In light of the previous analyses, it appears to be reasonable to conclude that people should strive to maximize the positive connections between money and behavior while minimizing or eliminating altogether the negative connections. Of course, this requires tremendous personal discipline, but I believe it can be done by actively seeking to apply the following three action steps to build positive connections between money and behavior:
1. Do not withhold money from those in need
While I won’t advocate that you give away your entire nest egg a la Oskar Schindler, I will challenge you to increase your charitable giving right away. Furthermore, when your income increases, increase your giving in corresponding fashion. For example, if you currently contribute 2% of your annual earnings to charity, be sure that you continue to contribute that same percentage after receiving a raise.
2. Do not find your happiness in money
Despite our human instincts which seek to convince us otherwise, there is not a linear relationship between money and happiness. Researchers have not yet established solid proof that money can or cannot buy happiness; in fact, research over the past ten years reveals that behavioral psychologists may be more divided on this issue than ever before.
Perhaps the link between money and happiness does not lie within how much money or how many possessions one possesses, but instead lies in purposefully managing the money and possessions which pass through his hands.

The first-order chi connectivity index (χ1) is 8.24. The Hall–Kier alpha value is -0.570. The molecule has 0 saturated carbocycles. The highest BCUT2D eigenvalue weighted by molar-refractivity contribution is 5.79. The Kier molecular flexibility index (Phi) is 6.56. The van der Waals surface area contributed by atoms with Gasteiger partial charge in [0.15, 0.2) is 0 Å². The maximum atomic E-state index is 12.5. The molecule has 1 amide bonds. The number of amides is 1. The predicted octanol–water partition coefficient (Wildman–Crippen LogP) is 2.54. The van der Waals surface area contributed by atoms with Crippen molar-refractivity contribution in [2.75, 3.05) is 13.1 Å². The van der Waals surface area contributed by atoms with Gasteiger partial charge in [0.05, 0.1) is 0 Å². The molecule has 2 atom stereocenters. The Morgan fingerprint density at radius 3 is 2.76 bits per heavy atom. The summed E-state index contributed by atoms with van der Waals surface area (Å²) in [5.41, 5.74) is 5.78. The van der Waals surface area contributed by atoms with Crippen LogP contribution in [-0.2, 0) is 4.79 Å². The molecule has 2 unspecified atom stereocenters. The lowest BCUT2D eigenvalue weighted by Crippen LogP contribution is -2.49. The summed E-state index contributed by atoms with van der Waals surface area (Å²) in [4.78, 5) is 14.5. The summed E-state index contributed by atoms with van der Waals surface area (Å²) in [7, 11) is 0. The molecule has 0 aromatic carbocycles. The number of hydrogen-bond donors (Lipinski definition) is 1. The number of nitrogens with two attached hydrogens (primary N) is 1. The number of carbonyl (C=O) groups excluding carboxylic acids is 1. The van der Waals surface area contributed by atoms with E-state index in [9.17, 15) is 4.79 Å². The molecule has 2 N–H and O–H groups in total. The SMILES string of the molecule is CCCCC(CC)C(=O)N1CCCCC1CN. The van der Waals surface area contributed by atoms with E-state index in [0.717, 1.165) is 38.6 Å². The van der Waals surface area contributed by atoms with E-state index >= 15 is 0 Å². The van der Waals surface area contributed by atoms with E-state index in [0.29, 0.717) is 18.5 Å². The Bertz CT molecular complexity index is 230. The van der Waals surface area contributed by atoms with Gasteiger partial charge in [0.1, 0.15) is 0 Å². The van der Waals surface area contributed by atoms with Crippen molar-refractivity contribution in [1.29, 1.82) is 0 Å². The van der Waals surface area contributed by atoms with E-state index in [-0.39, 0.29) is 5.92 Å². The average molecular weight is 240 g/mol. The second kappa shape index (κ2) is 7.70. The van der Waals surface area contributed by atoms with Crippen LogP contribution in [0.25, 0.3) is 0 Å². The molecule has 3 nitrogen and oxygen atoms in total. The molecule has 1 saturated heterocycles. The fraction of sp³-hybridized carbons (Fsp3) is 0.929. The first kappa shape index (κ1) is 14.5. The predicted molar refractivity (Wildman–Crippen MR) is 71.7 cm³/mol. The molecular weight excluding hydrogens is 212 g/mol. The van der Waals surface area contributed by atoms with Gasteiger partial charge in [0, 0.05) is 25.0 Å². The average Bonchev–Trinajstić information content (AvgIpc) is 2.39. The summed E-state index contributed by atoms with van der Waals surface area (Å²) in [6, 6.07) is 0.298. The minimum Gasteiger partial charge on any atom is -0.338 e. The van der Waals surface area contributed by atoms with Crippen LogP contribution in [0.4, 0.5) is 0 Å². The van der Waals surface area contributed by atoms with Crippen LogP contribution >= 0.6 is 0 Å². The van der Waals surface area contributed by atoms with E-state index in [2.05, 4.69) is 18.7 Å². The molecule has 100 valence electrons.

3. Do not allow yourself to be defined by money
If you allow money to define you, you are constructing a fragile glass house. Instead, live a life of introspection and view any excess money as a means to make a contribution to society.
Ultimately, whether you allow yourself to develop negative links between money and behavior is a personal matter. Wherever you find yourself on the spectrum, from rags to riches or somewhere in between, money will always seek to bring out the best and worst in you. By allowing money to augment but not change your existing character, you will be well on your way toward cultivating the positive connections between money and behavior.
What have your personal experiences taught you regarding the connection between money and behavior? What challenges do you face in cultivating positive connections between money and behavior?